‘Why would you want a career where everybody hates you’: PR’s PR problem

Photograph & Edit - Lucy Hayball, 2017

Ah, this chestnut. I’ve been waiting to write this post for a while. After revising for an exam about spin doctoring, and seeing conversations on Twitter, I decided it was time.

Public Relations is ‘one of those’ degrees which nobody knows anything about or they have the completely wrong idea of what it is. It is just the way it is.

A couple of months ago, I was having a conversation with somebody about where I study, what and why. A totally innocent conversation you can imagine….until I mention the words ‘Public Relations’. He then responds with ‘Why would you want a career where everybody hates you?’ followed by a short silence where I attempted to think of the most diplomatic answer. This isn’t the first time I have had comments like this. According to many people, I am spending £9,000 a year and devoting four years of my life to learn how to lie. Oh and I forgot ‘It’s just media isn’t it? Easy stuff then’. You know what, this degree business is beginning to sound easy. (I know that this is another post about my degree but I felt that it was needed..!)

But this view is so wrong. So I went to my trusty source, PR Week to see what others thought (use the links for the articles!).

So many people see Public Relations purely as ‘spin’ and don’t look beyond what it is now. Yes, Public Relations in the past has been used for spin, but that is in the past. Colin Byrne said that Public Relations was used to manipulate opinion during the 1990’s. Although, he says that this has largely changed now and the industry is different. During the 1990’s, big names in the industry and those in power were all involved in spin and this has tarnished PR’s reputation. PR involves reputation, yet its own reputation isn’t the best.

Because of this misconception, Scott Wilson stated that merely the phrase ‘PR’ is where the issue lies. Hearing Public Relations makes you think of all the spin, all of the media relations and publicity. Not the good that it does, but the negative past.

So why does this phrase and connotation still exist? The worst spin was in the 1990’s and it’s now 2017?! Scott Wilson asked why PR is still being defined by these stereotypes. The kind of stereotypes seen in Sex and the City and Absolutely Fabulous. He said that they are “characterisation” which he doesn’t see in people currently working in the industry. So why haven’t we dropped phrases like ‘spin’ for connotations to PR? Alan Edwards suggested that ‘spin’ puts an idea into public’s heads that PR is dishonest when really, PR is an industry which acts in a way that presents its clients well without lying to the audiences.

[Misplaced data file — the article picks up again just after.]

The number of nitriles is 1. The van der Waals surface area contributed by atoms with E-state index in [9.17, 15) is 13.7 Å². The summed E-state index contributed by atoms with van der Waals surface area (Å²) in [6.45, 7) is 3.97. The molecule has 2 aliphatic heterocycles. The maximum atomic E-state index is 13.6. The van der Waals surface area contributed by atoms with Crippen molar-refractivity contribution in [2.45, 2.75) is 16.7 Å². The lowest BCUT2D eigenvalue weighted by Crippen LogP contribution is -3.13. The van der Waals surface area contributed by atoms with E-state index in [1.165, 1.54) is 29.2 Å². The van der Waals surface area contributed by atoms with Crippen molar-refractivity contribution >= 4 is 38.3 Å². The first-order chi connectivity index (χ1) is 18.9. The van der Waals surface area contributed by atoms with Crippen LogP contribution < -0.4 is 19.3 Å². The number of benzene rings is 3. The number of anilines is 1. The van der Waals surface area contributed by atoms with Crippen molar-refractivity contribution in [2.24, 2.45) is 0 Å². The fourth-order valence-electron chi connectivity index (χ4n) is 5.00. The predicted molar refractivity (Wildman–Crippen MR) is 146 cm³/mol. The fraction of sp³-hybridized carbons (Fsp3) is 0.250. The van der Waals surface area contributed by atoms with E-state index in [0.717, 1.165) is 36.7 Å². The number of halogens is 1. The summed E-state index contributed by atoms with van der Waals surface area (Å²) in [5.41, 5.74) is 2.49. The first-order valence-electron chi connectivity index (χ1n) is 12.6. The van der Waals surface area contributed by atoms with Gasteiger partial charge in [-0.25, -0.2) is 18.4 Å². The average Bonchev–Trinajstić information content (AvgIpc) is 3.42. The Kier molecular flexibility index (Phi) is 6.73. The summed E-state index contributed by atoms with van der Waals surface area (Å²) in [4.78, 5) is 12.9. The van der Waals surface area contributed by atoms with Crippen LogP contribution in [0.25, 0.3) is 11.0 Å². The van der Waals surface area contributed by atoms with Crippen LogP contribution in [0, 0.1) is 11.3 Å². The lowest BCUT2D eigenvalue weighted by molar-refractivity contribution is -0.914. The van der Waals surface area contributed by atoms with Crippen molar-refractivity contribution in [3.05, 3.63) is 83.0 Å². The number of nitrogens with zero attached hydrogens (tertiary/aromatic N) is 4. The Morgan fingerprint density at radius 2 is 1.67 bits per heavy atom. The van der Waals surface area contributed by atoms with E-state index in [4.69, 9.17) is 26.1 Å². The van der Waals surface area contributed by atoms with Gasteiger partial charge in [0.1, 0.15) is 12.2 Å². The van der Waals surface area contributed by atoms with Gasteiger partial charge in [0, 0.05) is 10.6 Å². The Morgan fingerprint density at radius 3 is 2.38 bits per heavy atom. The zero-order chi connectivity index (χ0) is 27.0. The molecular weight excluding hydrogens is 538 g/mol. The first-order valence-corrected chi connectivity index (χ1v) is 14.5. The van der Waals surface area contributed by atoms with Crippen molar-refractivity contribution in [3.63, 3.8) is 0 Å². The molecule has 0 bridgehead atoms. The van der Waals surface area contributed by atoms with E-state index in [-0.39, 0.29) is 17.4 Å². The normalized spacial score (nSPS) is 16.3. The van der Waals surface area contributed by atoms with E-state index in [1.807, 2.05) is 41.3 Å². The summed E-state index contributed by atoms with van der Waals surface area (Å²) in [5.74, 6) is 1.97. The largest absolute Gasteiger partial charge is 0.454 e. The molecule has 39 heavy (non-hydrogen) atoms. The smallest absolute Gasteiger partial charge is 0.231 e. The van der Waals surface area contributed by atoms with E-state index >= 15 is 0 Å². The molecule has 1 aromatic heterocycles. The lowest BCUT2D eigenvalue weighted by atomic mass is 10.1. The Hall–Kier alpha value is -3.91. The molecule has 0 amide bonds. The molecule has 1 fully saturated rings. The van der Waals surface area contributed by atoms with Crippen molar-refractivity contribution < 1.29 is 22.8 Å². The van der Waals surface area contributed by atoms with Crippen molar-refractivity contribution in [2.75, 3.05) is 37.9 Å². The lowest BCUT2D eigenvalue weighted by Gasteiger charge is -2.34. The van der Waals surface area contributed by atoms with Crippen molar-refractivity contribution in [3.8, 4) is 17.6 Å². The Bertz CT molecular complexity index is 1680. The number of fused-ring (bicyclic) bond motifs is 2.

But even after all of this, does it actually matter what the general public think of PR? Does it matter that the person I spoke to thinks that way? Research found that these negative opinions are not based on knowledge, rather it was found that “only 15 percent admit to ever having met a PR person”. This makes me think, are the media creating and fuelling stereotypes about this industry? Are these stereotypes being taken from the media and not even questioned? Or are the public not able to accept the modern PR?

Alison Clarke argued that PR has come a long way and the “odd stereotype or the odd mildly amusing piece in the media or on TV” shouldn’t be bothered about. PR can be used in so many amazing ways and it is about time that the stereotypes disappeared.

As an industry, it should stand tall and be proud of what it knows it stands for.



To view the posts referred to please visit: http://www.prweek.com/article/1182362/industry-speaks-pr-improve-its-reputation http://www.prweek.com/article/1290909/prs-pr-problem-industry-improve-its-image-public


  1. February 3, 2017 / 10:34 am

    It’s a good question – and an especially good post.

    Can I suggest one answer – and it doesn’t require you (us) to be loved.

    Do we love lawyers? Not really, or not until they help us out of a hole professionally. Yet lawyers take satisfaction from the principle that a society governed by laws is a better place for everyone. So we love the principle of the rule of law.

    Do we love PR practitioners? Of course not. But are they needed? It certainly seems so (just like lawyers, you need them in the bad times more than you need them in the good times).

    Lawyers (barristers) are not expected to lie, though they have a professional duty to make the best case for their clients. Just like PR practitioners.

    What’s the PR equivalent of the rule of law? Perhaps a society with access to information and space to debate issues (for more on the public/persuasive sphere, read Bournemouth PR lecturer Kevin Moloney).

    • Lucy
      February 10, 2017 / 10:39 am

      That is such a valuable point, Richard. I think that it links back to the misunderstanding of the industry. People don’t realise the need for PRP’s. As you say, we don’t love lawyers but we need them. I have never thought about the similarity between PR and the law. It definitely raises a question as to what is the rule of law for PR. I do think it is about access to information considering how big social media is now. We have space now to debate issues with people from across the world. I will have a think as to what I think PR’s equivalent of the law is. That is a very interesting topic!!

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